Writer-director Christopher Zalla made his feature debut with 2007's Padre nuestro, a Spanish-language thriller starring Eugenio Derbez that won Sundance's Grand Jury Prize the year it debuted. "Following the success at Sundance, my career kind of went off the rails," the director reflects. "I lost touch with myself and my love for filmmaking. So, I unplugged from the world and took my family to live on a remote lake in Guatemala with the intention, essentially, to start over. It turns out Sergio, the teacher who inspired Radical, had a similar crisis of faith."
Radical is Zalla's true-life dramedy about Sergio Juárez Correa, an elementary teacher in the Mexican border town of Matamoros, whose unorthodox approach to education inspires his students to reach their true potential. "With Radical, I saw a chance to plumb the depths of the emotional bitter-sweetness that is, well, life itself." The film also reunited Zalla with Derbez, who both produced Radical and stars as Sergio.
Radical premiered during this year's Sundance Film Festival, where it won the Festival Favorite Award.
"It was a wonderful full circle moment," Zalla says. "I remember in 2007, after a traumatic week of trying to get our movie noticed and feeling like we had failed, hearing my name called for the Grand Jury Prize at the end of the night. I don't remember my acceptance speech, because it was drowned out by an inner voice: 'You are a fraud. You are a fraud. You are a fraud…' But this time was different.
In the years between Padre nuestro and Radical, "I've become much more comfortable with the notion of a director's 'vision.' I used to consider the concept pretentious and was quite cynical about it, which may have undermined my own efforts," he explains. "Over time, though, I've come to see that having a vision is in fact the essence of the job and my primary purpose."
Below, Zalla shares with A.frame the five films that shaped him into the director he is today, with the caveat that "picking 5 is entirely unfair, because I won't get to mention so many..."
Directed by: Federico Fellini | Written by: Federico Fellini, Tullio Pinelli, Ennio Flaiano and Brunello Rondi
Quite simply, 8½ is the movie that opened my eyes to the existence of the auteur, that a movie was the product of someone's voice and vision and effort. I honestly don't know that I'd really understood how a movie came to be beforehand. This is the one that made me want to be a filmmaker. I remember watching it when I was 20, taking a film studies class in college, and then taking a long walk in the rain after. 'I'll never be able to achieve something like this,' I thought, 'but a life spent trying would be a noble pursuit.' I had a calling.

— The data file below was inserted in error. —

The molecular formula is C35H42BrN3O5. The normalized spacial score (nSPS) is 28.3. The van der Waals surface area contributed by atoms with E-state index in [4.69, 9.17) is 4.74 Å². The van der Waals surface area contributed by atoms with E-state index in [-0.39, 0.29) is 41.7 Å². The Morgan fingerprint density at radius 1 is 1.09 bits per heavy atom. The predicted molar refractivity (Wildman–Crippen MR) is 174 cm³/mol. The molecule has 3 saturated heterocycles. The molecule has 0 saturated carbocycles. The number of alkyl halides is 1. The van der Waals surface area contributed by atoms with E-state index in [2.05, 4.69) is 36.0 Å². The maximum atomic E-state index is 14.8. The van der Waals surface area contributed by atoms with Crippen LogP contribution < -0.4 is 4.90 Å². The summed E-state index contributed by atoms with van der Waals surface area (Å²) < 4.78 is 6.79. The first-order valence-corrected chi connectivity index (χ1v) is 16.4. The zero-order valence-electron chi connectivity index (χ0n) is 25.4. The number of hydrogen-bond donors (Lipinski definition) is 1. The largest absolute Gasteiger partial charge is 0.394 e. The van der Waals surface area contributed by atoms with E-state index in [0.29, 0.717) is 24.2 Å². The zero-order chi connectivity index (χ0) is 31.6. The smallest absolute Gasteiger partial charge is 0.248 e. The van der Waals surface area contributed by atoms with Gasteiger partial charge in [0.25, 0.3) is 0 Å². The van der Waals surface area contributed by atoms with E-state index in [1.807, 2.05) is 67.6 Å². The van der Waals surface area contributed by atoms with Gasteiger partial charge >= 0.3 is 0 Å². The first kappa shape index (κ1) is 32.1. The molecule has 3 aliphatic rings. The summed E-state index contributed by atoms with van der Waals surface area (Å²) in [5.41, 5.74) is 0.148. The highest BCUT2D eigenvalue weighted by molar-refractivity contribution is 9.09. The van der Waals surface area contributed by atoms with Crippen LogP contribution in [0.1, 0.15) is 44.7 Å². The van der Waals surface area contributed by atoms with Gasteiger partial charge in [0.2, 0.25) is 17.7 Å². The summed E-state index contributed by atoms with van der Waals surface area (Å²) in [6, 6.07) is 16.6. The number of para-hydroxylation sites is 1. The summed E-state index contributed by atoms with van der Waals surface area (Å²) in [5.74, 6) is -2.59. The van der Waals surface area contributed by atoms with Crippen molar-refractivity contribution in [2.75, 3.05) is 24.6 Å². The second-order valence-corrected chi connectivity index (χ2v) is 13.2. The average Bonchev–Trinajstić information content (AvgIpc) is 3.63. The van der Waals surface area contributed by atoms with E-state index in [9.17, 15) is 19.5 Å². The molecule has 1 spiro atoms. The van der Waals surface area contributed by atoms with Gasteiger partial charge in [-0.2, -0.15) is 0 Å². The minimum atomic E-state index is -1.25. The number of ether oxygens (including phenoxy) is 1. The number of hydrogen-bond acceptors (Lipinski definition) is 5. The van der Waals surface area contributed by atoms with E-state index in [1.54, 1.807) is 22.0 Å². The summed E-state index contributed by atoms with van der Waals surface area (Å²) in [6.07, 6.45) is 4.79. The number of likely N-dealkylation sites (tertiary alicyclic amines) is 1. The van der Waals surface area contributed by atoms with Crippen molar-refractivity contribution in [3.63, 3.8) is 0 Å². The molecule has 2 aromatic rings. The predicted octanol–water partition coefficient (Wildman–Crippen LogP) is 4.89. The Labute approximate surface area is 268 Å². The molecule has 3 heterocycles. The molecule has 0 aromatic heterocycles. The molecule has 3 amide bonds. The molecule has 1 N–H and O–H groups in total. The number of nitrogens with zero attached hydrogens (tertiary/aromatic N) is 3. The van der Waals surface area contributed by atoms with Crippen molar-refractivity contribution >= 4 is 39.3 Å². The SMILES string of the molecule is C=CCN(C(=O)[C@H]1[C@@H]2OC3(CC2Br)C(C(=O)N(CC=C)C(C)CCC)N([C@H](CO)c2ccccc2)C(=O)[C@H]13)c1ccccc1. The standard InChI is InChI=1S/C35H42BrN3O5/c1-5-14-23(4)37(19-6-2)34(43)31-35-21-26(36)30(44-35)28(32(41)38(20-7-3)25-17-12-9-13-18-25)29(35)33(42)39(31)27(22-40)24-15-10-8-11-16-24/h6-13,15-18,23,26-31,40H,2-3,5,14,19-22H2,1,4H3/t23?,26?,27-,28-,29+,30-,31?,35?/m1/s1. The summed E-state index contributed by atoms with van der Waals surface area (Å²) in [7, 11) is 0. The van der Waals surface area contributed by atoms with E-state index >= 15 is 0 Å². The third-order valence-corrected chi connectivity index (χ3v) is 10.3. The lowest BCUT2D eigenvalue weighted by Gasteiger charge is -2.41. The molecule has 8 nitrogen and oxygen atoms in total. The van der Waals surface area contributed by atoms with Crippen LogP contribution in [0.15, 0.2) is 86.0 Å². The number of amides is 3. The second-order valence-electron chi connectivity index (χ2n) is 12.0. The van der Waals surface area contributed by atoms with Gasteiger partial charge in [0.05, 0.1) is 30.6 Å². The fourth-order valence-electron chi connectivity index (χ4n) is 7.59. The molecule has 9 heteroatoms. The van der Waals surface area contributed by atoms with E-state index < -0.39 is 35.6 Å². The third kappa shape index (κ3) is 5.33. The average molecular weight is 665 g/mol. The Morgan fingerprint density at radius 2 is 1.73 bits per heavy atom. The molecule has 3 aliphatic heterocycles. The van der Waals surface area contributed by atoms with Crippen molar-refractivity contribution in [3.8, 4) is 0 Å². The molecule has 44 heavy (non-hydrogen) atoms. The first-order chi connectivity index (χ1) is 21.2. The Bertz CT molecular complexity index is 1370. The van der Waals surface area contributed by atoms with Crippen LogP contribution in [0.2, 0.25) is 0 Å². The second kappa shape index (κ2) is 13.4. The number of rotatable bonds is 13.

Directed by: Miloš Forman | Written by: Lawrence Hauben and Bo Goldman
I watched this as a 5 or 6 year old, while living in a group home for differently-physically-and-mentally-abled adults. My mother was the resident director, and so my brother and I lived there for several years. My mom believed in provoking (forcing?) public catharsis as a means of healing, and so often (inadvertently) exposed us to things way too early, particularly films. The realism, but in particular watching McMurphy get shocked and ultimately lobotomized, hit very close to home and was deeply affecting (scarring?), and probably had a lot to do with my vocation.
Jaws, which is a perfect movie, has an honorable mention in the I-was-way-too-young-to see-that-when-I-did-and-it-changed-my-life category, as does Kramer vs. Kramer, which my parents took me to at age 5, because they thought it would help me deal with their divorce.
Written and Directed by: Bae Yong-kyun
Since my teens, I've been intrigued by Buddhism and meditation, specifically. This movie almost feels like a call from my past to myself in the present, beckoning me back to some earlier, simpler self. I think it's the first film that really taught me the power of duration, something that is nearly impossible to pull off today — certainly to this degree — in commercially-financed filmmaking.
But it's also such a great example of the power of filmic metaphor, be it image, editing, even story. There are so many examples in this movie, but the one of the boy who falls into the pool and doesn't know how to swim and struggles mightily, failingly, not to sink... and then relents, and rises to the surface, and slowly floats to the water's edge — it's just sublime.
Directed by: Vittorio De Sica | Written by: Oreste Biancoli, Suso Cecchi D'Amico, Vittorio De Sica, Adolfo Franci, Gherardo Gherardi, Gerardo Guerrieri, and Cesare Zavattini
Simplicity, economy, clarity. There are many movies I consider to be perfect, but Bicycle Thieves might be the most perfect. What I think drama does in general, and film in particular, that no other art does, at least in quite the same way and to the same depths, is to offer us that chance to vicariously experience what someone else does, to go on their journey — one that can offer us epiphany, and catharsis. In this case, we see that drama does not need to be the stuff of titans and kings and captains of industry. The smallest thing can mean everything to a person with nothing.
Written and Directed by: John Cassavetes
The incredible performances, the verité camera and style headline, but it was their effect — the culmination of it all to capture such humanity, such truth — that has made this one of my all-time favorites, and a film that I probably unwittingly try to imitate more frequently than I should. As I sit here, I'm hit with the realization that I'm drawn to stories of children who are confronted with circumstances that are perhaps too mature for their age, that forces them into premature adulthood. Watching those kids put their bodies between their fighting parents felt almost like an invasive, even violating divulgence of truth that Cassavetes was willing to expose/admit.